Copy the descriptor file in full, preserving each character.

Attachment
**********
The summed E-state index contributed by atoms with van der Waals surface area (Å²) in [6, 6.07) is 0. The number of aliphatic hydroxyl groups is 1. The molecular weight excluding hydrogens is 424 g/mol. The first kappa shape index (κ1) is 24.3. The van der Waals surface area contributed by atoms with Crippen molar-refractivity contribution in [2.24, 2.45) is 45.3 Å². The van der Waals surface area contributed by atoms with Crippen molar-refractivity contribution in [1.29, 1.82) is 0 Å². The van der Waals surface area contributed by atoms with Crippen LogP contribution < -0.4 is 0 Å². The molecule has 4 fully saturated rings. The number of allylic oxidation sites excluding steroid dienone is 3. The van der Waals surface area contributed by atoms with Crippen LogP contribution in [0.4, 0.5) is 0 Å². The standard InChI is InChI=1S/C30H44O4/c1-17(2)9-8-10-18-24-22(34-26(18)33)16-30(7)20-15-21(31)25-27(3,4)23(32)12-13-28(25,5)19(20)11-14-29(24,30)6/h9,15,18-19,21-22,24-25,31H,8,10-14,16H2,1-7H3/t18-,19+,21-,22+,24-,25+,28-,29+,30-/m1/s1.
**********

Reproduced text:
The summed E-state index contributed by atoms with van der Waals surface area (Å²) in [6, 6.07) is 0. The number of aliphatic hydroxyl groups is 1. The molecular weight excluding hydrogens is 424 g/mol. The first kappa shape index (κ1) is 24.3. The van der Waals surface area contributed by atoms with Crippen molar-refractivity contribution in [2.24, 2.45) is 45.3 Å². The van der Waals surface area contributed by atoms with Crippen molar-refractivity contribution in [1.29, 1.82) is 0 Å². The van der Waals surface area contributed by atoms with Crippen LogP contribution < -0.4 is 0 Å². The molecule has 4 fully saturated rings. The number of allylic oxidation sites excluding steroid dienone is 3. The van der Waals surface area contributed by atoms with Crippen LogP contribution in [0.4, 0.5) is 0 Å². The standard InChI is InChI=1S/C30H44O4/c1-17(2)9-8-10-18-24-22(34-26(18)33)16-30(7)20-15-21(31)25-27(3,4)23(32)12-13-28(25,5)19(20)11-14-29(24,30)6/h9,15,18-19,21-22,24-25,31H,8,10-14,16H2,1-7H3/t18-,19+,21-,22+,24-,25+,28-,29+,30-/m1/s1.